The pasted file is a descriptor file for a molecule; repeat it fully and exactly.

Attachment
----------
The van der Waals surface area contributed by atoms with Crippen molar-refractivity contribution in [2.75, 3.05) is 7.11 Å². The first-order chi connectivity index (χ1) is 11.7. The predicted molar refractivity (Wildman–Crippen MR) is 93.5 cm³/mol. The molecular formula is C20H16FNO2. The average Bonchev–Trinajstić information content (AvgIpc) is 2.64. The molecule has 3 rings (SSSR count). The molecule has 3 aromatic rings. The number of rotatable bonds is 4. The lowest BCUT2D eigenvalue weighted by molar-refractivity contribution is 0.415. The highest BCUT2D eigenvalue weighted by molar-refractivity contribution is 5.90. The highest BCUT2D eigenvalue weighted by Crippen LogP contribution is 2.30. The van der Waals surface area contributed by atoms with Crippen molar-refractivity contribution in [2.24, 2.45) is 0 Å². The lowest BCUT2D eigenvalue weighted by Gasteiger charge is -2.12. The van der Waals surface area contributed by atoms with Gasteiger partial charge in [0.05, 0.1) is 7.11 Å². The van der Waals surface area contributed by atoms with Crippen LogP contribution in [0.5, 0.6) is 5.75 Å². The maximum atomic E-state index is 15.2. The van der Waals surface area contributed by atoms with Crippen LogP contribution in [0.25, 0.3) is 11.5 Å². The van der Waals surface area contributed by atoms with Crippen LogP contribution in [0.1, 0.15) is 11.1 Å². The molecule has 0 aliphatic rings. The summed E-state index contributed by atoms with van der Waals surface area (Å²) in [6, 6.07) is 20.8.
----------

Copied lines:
The van der Waals surface area contributed by atoms with Crippen molar-refractivity contribution in [2.75, 3.05) is 7.11 Å². The first-order chi connectivity index (χ1) is 11.7. The predicted molar refractivity (Wildman–Crippen MR) is 93.5 cm³/mol. The molecular formula is C20H16FNO2. The average Bonchev–Trinajstić information content (AvgIpc) is 2.64. The molecule has 3 rings (SSSR count). The molecule has 3 aromatic rings. The number of rotatable bonds is 4. The lowest BCUT2D eigenvalue weighted by molar-refractivity contribution is 0.415. The highest BCUT2D eigenvalue weighted by molar-refractivity contribution is 5.90. The highest BCUT2D eigenvalue weighted by Crippen LogP contribution is 2.30. The van der Waals surface area contributed by atoms with Crippen molar-refractivity contribution in [2.24, 2.45) is 0 Å². The lowest BCUT2D eigenvalue weighted by Gasteiger charge is -2.12. The van der Waals surface area contributed by atoms with Gasteiger partial charge in [0.05, 0.1) is 7.11 Å². The van der Waals surface area contributed by atoms with Crippen LogP contribution in [0.5, 0.6) is 5.75 Å². The maximum atomic E-state index is 15.2. The van der Waals surface area contributed by atoms with Crippen LogP contribution in [0.25, 0.3) is 11.5 Å². The van der Waals surface area contributed by atoms with Crippen LogP contribution in [0.1, 0.15) is 11.1 Å². The molecule has 0 aliphatic rings. The summed E-state index contributed by atoms with van der Waals surface area (Å²) in [6, 6.07) is 20.8.